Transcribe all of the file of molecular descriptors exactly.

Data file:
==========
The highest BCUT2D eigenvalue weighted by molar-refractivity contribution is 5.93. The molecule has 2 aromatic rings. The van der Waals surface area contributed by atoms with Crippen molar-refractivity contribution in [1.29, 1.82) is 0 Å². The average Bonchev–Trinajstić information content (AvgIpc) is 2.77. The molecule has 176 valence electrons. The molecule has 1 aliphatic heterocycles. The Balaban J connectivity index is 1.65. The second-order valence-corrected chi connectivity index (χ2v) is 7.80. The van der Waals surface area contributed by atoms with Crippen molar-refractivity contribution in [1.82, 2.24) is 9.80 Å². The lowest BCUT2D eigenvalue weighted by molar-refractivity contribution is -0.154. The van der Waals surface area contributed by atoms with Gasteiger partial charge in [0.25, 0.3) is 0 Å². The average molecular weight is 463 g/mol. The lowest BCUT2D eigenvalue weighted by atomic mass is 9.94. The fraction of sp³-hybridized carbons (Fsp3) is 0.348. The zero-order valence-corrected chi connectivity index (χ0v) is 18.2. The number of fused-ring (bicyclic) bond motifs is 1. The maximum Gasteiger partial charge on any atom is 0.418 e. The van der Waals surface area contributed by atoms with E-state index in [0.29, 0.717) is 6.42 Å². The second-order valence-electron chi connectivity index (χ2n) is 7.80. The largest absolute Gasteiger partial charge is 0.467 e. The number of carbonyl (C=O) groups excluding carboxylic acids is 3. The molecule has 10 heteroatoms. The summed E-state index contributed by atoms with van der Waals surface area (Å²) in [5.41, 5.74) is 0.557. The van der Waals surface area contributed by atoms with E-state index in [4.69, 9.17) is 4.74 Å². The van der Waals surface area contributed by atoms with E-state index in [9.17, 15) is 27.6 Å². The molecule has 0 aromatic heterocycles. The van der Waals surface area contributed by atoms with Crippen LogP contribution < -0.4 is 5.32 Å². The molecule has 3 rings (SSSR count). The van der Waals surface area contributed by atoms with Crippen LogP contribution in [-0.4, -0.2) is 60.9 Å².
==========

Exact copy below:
The highest BCUT2D eigenvalue weighted by molar-refractivity contribution is 5.93. The molecule has 2 aromatic rings. The van der Waals surface area contributed by atoms with Crippen molar-refractivity contribution in [1.29, 1.82) is 0 Å². The average Bonchev–Trinajstić information content (AvgIpc) is 2.77. The molecule has 176 valence electrons. The molecule has 1 aliphatic heterocycles. The Balaban J connectivity index is 1.65. The second-order valence-corrected chi connectivity index (χ2v) is 7.80. The van der Waals surface area contributed by atoms with Crippen molar-refractivity contribution in [1.82, 2.24) is 9.80 Å². The lowest BCUT2D eigenvalue weighted by molar-refractivity contribution is -0.154. The van der Waals surface area contributed by atoms with Gasteiger partial charge in [0.25, 0.3) is 0 Å². The average molecular weight is 463 g/mol. The lowest BCUT2D eigenvalue weighted by atomic mass is 9.94. The fraction of sp³-hybridized carbons (Fsp3) is 0.348. The zero-order valence-corrected chi connectivity index (χ0v) is 18.2. The number of fused-ring (bicyclic) bond motifs is 1. The maximum Gasteiger partial charge on any atom is 0.418 e. The van der Waals surface area contributed by atoms with E-state index in [0.29, 0.717) is 6.42 Å². The second-order valence-electron chi connectivity index (χ2n) is 7.80. The largest absolute Gasteiger partial charge is 0.467 e. The number of carbonyl (C=O) groups excluding carboxylic acids is 3. The molecule has 10 heteroatoms. The summed E-state index contributed by atoms with van der Waals surface area (Å²) in [5.41, 5.74) is 0.557. The van der Waals surface area contributed by atoms with E-state index in [4.69, 9.17) is 4.74 Å². The van der Waals surface area contributed by atoms with E-state index in [9.17, 15) is 27.6 Å². The molecule has 0 aromatic heterocycles. The van der Waals surface area contributed by atoms with Crippen LogP contribution < -0.4 is 5.32 Å². The molecule has 3 rings (SSSR count). The van der Waals surface area contributed by atoms with Crippen LogP contribution in [-0.4, -0.2) is 60.9 Å².